They must foster the development of modernised, relevant tactics and techniques, and enable liaison across services and nations. They will be required to challenge our personnel to solve our emerging command and control problems as they appear, with safe and operationally effective solutions.
The development of a ground-up, innovative command and control capability that binds together joint and coalition tactical effect is an overdue and critical requirement for operational success. Our force must realise a distributed low-cost high-value command and control capability that gets to the heart of the Air Force’s Jericho Disruptive Innovation program and enables the next generation of Montgomery and Coningham’s great realisation for the modern battlespace.
Steve Burr is a ground defence officer in the Royal Australian Air Force and previously in the Royal Air Force. He has operational experience as a JTAC, tactical air control party (TACP) commander, air liaison officer and as a force protection specialist.
Mark Cowin is an air traffic control officer who has specialised in aviation command and control. He has operational experience in TACP, expeditionary ATC deployments, and has instructed JTACs for the RAF, USMC, and US Army. He has completed postgraduate study in management and is currently completing additional postgraduate study in space operations.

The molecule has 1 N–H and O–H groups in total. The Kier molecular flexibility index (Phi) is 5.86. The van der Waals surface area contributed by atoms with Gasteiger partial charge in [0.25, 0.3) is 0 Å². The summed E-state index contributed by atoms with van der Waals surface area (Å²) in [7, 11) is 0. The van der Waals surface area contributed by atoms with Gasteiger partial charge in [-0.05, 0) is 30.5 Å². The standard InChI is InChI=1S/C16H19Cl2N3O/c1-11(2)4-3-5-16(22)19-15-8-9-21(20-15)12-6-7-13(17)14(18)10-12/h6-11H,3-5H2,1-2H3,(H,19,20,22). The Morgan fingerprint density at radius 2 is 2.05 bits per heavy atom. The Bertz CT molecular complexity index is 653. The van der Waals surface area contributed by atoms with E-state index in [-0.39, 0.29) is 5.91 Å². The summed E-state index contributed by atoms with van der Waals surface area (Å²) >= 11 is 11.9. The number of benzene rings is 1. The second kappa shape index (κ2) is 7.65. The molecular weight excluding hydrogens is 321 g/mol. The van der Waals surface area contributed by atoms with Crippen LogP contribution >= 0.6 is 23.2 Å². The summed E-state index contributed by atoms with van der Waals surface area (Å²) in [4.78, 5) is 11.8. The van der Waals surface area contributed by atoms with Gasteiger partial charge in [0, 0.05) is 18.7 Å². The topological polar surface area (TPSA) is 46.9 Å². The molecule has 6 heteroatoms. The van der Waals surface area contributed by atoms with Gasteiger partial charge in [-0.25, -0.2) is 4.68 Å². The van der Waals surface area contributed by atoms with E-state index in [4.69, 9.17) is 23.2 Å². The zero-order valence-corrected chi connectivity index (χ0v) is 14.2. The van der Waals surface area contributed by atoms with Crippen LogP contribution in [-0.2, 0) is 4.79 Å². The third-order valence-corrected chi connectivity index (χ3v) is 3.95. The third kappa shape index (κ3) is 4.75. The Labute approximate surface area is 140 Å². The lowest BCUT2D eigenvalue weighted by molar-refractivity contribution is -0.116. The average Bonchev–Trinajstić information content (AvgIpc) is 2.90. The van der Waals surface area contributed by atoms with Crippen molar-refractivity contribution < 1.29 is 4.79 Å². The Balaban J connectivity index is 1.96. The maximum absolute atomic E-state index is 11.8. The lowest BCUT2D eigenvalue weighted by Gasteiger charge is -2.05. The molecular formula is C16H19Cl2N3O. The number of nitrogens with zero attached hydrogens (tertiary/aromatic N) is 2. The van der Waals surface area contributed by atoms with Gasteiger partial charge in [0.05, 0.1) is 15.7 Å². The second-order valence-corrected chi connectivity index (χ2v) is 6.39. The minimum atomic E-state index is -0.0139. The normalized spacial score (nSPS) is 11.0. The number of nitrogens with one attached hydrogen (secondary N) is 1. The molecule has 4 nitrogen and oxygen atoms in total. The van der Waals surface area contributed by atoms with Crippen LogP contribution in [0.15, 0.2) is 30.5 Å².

Richard Kohn is an air traffic control officer in the Royal Australian Air Force. During his time in Air Force he has gained experience in various air liaison functions, including air traffic control, mobile air operations teams, TACP, and as a JTAC.
Cole Freeman is a United States Marine Corps Officer currently on exchange with the Royal Australian Air Force. As a weapons and tactics instructor, he has operational experience in air power integration across the multinational environment.
The views expressed are that of the authors and do not reflect the opinion of the Royal Australian Air Force, United States Marine Corps, the Department of Defence, or the Australian Government.
 ADF Concept for Command and Control of the Future Force, page 9 (para 5)
 Joint All-Domain Command and Control for Modern Warfare, Lingel (et al.) 2020, RAND Corporation.
 David Ellis, Charles Black, and Mary Ann Nobles, “Thinking Dangerously: Imagining US SOCCOM in the Post-CT World,” PRISM 6, no. 3 (2016): 115
This article was published by Central Blue on December 11, 2021.